Just when we thought the pop-punk scene was dead, 5 Seconds of Summer revitalized the movement, bringing it to heights the genre hasn’t reached in years.
Joining One Direction on tour in 2013, band members Luke Hemmings, Calum Hood, Ashton Irwin, and Michael Clifford immediately jumped to the forefront of the mainstream pop-punk revival. With a “fandom” that rivals that of any other group, it’s no surprise 5SOS’ sophomore album, Sounds Good Feels Good, is projected to sell 175-185,000 US copies within its first week, a figure that will easily reach the top of the charts. And it’s when 5 Seconds of Summer embraces the group’s melodic, sugary pop-punk roots that the album really shines.
Sounds Good Feels Good opens with mall-punk track “Money,” an upbeat, riff-heavy song that echoes Put Up or Shut Up-era All Time Low. It’s impressive how well the band plays their target audience. “Money”’s opening lyrics describe a girl in “black jeans, white tee, black converse,” a straight address to the majority of their fans.
“She’s Kinda Hot” follows, Sounds Good Feels Good’s first single, released mid-July. Peaking at No. 22 on Billboard, the single earned a fair amount of success, partly due to the surrounding scandal. Immediately following the track’s release, the internet was abuzz comparing it to My Chemical Romance’s anthem “Teenagers.” Bassist/vocalist Michael Clifford addressed the similarities, claiming that the use of 12-bar blues and the same key were pure coincidence. In an individual context, it’s an entirely reasonable mistake, but unfortunately, the verses of the album’s next track (and coincidentally, the album’s only other single), “Hey Everybody!” sound eerily like Duran Duran’s “Hungry Like the Wolf.” It seems like the boy band leaned a little too heavily on their influences when trying to age-up their sound for a sophomore release.
The pace of the album then slows with “Jet Black Heart,” an emotional, almost soulful, cry for a second chance at a broken, failed romance. “Catch Fire” is placed perfectly as “Jet Black Heart’s” successor, serving as the optimist’s interpretation of the same situation. Related lyrics, such as “every fire I ignited / faded to gray” and “when I catch fire, and wash over you like the sun / I will fight” make the punk and pop (respectively) tracks a cohesive narrative.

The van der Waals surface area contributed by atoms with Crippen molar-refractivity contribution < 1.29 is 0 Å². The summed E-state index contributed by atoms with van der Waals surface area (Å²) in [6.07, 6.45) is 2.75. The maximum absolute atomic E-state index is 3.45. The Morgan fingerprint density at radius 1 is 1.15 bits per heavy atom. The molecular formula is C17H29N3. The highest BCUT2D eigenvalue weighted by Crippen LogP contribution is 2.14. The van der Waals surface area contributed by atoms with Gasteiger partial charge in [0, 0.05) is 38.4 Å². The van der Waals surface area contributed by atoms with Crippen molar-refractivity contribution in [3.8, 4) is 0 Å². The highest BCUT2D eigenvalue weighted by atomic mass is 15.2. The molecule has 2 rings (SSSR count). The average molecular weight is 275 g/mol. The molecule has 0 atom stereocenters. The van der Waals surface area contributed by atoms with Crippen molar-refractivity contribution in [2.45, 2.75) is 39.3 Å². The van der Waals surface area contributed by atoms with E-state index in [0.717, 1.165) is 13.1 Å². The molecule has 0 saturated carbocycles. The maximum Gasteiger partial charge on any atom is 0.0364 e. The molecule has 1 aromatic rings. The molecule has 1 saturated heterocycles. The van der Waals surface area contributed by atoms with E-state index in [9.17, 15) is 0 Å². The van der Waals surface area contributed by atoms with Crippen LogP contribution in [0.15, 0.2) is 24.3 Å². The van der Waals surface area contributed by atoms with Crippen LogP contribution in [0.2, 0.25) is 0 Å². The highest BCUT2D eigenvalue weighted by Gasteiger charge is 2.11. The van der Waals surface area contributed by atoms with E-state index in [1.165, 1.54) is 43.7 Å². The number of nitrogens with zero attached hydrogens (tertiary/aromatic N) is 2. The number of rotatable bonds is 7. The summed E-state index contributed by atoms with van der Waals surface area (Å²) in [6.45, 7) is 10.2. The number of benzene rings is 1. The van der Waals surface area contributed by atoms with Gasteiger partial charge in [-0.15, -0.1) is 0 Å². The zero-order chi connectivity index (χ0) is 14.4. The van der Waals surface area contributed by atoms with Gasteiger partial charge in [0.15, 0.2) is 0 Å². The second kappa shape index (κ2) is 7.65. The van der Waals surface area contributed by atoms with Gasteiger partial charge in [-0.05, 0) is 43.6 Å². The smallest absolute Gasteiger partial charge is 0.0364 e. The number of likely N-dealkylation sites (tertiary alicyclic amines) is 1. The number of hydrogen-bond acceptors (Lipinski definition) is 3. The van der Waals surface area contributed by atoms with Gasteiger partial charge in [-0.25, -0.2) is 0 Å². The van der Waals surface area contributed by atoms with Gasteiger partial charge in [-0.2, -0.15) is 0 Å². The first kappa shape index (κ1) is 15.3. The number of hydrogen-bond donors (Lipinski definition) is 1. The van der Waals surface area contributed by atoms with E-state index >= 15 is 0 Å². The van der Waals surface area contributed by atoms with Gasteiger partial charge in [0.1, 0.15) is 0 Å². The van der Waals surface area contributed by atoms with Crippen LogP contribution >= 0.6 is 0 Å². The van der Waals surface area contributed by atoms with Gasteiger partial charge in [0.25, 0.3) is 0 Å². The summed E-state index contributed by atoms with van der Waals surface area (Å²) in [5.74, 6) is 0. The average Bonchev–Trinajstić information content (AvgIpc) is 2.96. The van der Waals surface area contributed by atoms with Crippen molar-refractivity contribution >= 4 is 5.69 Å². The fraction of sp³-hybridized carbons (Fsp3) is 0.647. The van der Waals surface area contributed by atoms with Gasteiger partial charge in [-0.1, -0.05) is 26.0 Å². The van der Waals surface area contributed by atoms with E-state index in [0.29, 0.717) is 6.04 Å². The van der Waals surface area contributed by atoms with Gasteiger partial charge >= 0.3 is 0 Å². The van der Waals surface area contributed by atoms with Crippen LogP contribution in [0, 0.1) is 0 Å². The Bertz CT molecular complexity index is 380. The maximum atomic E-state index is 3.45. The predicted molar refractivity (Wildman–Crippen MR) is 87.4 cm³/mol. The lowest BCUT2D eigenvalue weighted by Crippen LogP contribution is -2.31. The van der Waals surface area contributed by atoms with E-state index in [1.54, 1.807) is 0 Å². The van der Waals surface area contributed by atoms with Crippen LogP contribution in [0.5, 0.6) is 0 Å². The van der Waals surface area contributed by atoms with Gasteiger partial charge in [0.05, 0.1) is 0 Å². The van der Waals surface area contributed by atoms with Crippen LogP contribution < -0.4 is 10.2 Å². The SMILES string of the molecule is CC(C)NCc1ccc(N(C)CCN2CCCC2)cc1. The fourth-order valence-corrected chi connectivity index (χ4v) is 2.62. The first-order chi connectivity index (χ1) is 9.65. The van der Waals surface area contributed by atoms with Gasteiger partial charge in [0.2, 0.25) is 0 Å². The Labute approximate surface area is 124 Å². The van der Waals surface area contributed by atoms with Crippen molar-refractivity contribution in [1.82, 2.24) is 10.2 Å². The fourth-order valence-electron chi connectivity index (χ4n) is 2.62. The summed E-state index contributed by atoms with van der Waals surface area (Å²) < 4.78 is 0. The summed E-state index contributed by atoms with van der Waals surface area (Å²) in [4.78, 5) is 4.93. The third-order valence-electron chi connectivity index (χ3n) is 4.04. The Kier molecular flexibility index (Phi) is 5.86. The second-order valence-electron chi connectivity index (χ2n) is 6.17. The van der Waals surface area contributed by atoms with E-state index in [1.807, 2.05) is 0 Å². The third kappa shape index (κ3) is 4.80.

5 Seconds of Summer likes pairs. The band likes to pair two different songs—one usually more upbeat than the other—about the same thing. And while it may have originally been a stab at originality, it really just serves to show that the band is far better at the sugary stuff.
The album then returns to more rock-based tracks with “Castaway,” a chant-driven break up anthem. “Fly Away,” Sounds Good Feels Good’s next song, is a true revival of mid-2000s pop-punk, with a combination of chanting, lyrics, and pure energy that would please any All Time Low or Yellowcard fan. The album then changes pace with “Invisible,” the Sounds Good Feels Good alternative to their self-titled debut album’s hit, “Amnesia.” “Invisible” is the acoustic story of an American youth trying to find himself among the superficial/relatable, but predictable. Successor “San Francisco” continues the album’s trend of paired tracks, as it is the only other song heavily featuring acoustic guitar. The bubbly tune reminisces on the good times of a past relationship, and proposes a fresh start—maybe serving as the continuation of “Castaway.”
Sounds Good Feels Good closes with combination track “Outer Space/Carry On.” Outer Space is again the plea of a boy wanting his girl back, but the intriguing combination of what sounds like a toy piano and intense electric guitar chords refreshes the story. “Carry On” is the perfect choice to end the album—organs and a backup choir make the promising message sounds like a hymn. So much of 5 Seconds of Summer’s target audience are young teenage girls, struggling through adolescence and needing to hear that it “won’t be long / you know it’s gonna get better.”
Sounds Good Feels Good isn’t revolutionary by any standard, but it was never trying to be—the album is catered to 5 Seconds of Summer’s fan base, and while punk fans may sneer at their music, they’re taking millions of record sales to the bank. The band-turned-boy-band is sitting high on a new brand of pop-punk. Truly, they are “the kings and the queens of the new broken scene.”